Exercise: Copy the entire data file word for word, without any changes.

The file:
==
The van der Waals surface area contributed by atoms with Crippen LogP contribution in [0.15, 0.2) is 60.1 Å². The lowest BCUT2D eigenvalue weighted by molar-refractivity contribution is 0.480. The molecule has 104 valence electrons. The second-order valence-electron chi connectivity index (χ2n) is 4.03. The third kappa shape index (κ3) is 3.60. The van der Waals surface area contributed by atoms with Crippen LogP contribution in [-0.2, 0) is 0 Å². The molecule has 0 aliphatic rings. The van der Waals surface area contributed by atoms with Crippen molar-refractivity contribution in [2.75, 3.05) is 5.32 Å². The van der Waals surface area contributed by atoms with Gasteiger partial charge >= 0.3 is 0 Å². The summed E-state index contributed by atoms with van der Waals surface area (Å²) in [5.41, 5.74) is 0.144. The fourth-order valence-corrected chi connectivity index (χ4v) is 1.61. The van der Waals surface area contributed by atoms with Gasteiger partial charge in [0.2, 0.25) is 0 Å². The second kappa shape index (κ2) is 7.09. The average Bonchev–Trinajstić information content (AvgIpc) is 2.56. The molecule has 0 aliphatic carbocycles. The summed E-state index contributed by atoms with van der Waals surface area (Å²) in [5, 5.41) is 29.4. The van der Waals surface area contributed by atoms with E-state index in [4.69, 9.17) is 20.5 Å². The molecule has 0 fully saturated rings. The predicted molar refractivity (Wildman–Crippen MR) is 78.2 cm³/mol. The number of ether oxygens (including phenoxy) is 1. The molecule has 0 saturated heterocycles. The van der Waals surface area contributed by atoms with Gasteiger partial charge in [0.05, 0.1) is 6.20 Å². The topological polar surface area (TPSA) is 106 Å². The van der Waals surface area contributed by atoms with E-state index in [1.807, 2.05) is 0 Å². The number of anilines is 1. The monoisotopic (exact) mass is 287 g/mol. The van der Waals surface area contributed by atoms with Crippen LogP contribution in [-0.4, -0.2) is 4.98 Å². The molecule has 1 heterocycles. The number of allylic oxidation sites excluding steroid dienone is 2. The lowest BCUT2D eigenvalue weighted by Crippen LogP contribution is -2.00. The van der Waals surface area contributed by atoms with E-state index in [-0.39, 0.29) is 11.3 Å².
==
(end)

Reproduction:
The van der Waals surface area contributed by atoms with Crippen LogP contribution in [0.15, 0.2) is 60.1 Å². The lowest BCUT2D eigenvalue weighted by molar-refractivity contribution is 0.480. The molecule has 104 valence electrons. The second-order valence-electron chi connectivity index (χ2n) is 4.03. The third kappa shape index (κ3) is 3.60. The van der Waals surface area contributed by atoms with Crippen LogP contribution in [-0.2, 0) is 0 Å². The molecule has 0 aliphatic rings. The van der Waals surface area contributed by atoms with Crippen molar-refractivity contribution in [2.75, 3.05) is 5.32 Å². The van der Waals surface area contributed by atoms with Gasteiger partial charge >= 0.3 is 0 Å². The summed E-state index contributed by atoms with van der Waals surface area (Å²) in [5.41, 5.74) is 0.144. The fourth-order valence-corrected chi connectivity index (χ4v) is 1.61. The van der Waals surface area contributed by atoms with Gasteiger partial charge in [0.2, 0.25) is 0 Å². The second kappa shape index (κ2) is 7.09. The average Bonchev–Trinajstić information content (AvgIpc) is 2.56. The molecule has 0 aliphatic carbocycles. The summed E-state index contributed by atoms with van der Waals surface area (Å²) in [5, 5.41) is 29.4. The van der Waals surface area contributed by atoms with E-state index in [4.69, 9.17) is 20.5 Å². The molecule has 0 fully saturated rings. The predicted molar refractivity (Wildman–Crippen MR) is 78.2 cm³/mol. The number of ether oxygens (including phenoxy) is 1. The molecule has 0 saturated heterocycles. The van der Waals surface area contributed by atoms with Gasteiger partial charge in [0.05, 0.1) is 6.20 Å². The topological polar surface area (TPSA) is 106 Å². The van der Waals surface area contributed by atoms with E-state index in [1.807, 2.05) is 0 Å². The number of anilines is 1. The monoisotopic (exact) mass is 287 g/mol. The van der Waals surface area contributed by atoms with Crippen LogP contribution in [-0.4, -0.2) is 4.98 Å². The molecule has 1 heterocycles. The number of allylic oxidation sites excluding steroid dienone is 2. The lowest BCUT2D eigenvalue weighted by Crippen LogP contribution is -2.00. The van der Waals surface area contributed by atoms with E-state index in [-0.39, 0.29) is 11.3 Å².